What happens in the 18 constituencies of Northern Ireland next May could well be of profound importance both for the outcome at Westminster and for the stability of Northern Ireland. In past elections, MPs from Northern Ireland have been largely irrelevant to the legislative arithmetic of government formation in Westminster. However, in 2015, as Matthew Whiting shows in this post, the fragmentation of the Conservative and Labour vote means that Northern Irish MPs may play a crucial role in deciding which parties govern.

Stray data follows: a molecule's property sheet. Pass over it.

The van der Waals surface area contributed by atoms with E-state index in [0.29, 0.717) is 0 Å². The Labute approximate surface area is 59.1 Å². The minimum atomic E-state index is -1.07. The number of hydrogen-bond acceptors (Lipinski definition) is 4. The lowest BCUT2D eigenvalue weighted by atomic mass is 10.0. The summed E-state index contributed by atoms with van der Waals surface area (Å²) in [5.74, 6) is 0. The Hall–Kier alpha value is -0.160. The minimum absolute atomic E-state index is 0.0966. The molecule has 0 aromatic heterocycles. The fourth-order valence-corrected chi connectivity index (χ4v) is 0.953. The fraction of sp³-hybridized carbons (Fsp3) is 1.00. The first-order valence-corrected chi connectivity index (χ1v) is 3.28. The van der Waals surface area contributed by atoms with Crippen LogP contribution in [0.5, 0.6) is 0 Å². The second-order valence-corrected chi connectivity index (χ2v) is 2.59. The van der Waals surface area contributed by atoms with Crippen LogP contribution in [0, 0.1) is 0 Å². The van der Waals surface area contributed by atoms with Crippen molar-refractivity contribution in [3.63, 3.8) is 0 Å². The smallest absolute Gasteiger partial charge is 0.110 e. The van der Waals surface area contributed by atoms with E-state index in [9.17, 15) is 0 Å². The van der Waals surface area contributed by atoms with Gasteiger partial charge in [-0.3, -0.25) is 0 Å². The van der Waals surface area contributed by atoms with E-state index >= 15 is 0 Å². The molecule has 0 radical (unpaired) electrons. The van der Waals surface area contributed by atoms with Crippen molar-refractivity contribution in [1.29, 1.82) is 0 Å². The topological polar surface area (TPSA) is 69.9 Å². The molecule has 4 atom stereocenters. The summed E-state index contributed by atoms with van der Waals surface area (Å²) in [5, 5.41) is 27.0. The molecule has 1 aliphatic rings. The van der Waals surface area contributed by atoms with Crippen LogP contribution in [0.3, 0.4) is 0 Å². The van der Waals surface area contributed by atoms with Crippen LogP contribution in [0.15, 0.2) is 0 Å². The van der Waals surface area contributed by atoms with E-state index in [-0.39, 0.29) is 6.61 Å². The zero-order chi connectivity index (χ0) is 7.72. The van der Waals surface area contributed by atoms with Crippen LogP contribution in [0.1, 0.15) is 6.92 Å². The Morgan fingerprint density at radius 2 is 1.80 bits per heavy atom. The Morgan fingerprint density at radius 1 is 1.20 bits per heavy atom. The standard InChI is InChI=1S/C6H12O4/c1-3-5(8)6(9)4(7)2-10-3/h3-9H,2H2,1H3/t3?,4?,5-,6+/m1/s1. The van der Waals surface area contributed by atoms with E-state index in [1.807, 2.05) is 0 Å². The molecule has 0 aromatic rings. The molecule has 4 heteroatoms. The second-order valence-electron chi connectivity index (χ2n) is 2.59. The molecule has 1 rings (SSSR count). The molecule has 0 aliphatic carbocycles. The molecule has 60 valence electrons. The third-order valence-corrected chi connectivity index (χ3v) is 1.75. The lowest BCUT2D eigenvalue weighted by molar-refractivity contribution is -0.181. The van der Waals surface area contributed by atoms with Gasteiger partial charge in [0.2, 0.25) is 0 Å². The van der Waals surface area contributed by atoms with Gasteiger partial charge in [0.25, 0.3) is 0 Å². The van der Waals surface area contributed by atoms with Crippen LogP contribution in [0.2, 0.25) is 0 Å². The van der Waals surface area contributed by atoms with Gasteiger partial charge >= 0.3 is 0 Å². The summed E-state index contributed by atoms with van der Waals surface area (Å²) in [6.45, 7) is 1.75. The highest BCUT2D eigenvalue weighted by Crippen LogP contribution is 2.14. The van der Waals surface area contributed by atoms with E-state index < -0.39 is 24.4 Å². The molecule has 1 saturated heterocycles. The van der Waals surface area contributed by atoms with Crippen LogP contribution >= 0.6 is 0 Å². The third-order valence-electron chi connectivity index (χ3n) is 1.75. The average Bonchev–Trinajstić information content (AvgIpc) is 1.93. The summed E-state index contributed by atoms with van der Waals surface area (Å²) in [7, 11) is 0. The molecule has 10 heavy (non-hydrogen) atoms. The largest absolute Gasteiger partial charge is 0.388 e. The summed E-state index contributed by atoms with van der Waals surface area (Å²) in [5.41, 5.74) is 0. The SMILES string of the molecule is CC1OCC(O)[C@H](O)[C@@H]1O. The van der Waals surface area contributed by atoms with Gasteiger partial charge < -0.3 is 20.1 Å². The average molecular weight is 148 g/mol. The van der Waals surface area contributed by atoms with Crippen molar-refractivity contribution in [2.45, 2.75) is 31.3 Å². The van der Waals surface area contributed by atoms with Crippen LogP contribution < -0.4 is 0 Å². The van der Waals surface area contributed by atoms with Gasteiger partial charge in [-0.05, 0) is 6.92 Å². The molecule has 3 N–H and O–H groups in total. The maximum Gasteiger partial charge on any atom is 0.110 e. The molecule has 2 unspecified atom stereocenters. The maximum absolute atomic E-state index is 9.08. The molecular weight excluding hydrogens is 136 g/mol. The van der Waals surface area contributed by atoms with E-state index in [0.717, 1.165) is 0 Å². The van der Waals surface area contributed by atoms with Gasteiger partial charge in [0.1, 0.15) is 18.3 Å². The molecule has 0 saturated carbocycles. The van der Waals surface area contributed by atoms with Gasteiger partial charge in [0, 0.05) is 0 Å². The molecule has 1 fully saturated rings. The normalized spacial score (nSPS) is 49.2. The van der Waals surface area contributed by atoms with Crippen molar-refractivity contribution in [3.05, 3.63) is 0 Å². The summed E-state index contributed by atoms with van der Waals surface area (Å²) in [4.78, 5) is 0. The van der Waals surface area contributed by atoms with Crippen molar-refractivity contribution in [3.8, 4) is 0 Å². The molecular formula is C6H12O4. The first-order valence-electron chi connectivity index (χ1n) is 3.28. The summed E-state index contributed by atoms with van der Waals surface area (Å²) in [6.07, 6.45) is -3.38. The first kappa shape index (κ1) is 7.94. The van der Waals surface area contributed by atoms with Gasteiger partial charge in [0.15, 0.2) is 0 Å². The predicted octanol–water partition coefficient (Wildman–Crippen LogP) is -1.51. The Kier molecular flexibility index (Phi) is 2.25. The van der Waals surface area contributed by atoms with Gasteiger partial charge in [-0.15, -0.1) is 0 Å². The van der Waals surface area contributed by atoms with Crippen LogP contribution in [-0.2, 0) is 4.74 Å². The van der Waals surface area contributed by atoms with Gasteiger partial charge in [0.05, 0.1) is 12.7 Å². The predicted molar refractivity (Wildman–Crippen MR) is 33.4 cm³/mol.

It may not sound surprising that Northern Irish constituencies matter in predicting the overall election outcome, but in fact historically this has not really been the case. The only of the major parties to organise and compete in elections to Northern Ireland was the Conservative Party, with both the Labour Party and the Liberal Democrats refusing to do so. What is more, the Conservative Party did not enter elections until 1989 and it has always performed poorly in the region, with their highest ever vote share across the region under 6 percent in the 1992 Westminster election. Northern Ireland, even at the height of the Troubles, has always been of low electoral salience for voters in British elections and it is rarely mentioned by candidates or in election manifestos. There have been some notable exceptions to this general trend of the irrelevance of (Northern) Ireland for the governing parties of Westminster. The Irish Parliamentary Party held the balance of power in Westminster on occasions at the end of the 19th century. More recently, John Major’s government came to rely on support from the Ulster Unionist Party (UUP) for some crucial votes following by-election defeats which eroded his Conservative Party’s slim majority and when faced with potential rebels. And in the 2010 general election, the Northern Irish branch of The Conservative Party (who we should not forget actually have the official name of The Conservative and Unionist Party) struck an electoral alliance with the UUP to form the Ulster Conservatives and Unionists (UCU). However, this alliance failed to secure any seats and even caused some disquiet within the UUP, resulting in the abandonment of the pact in 2012.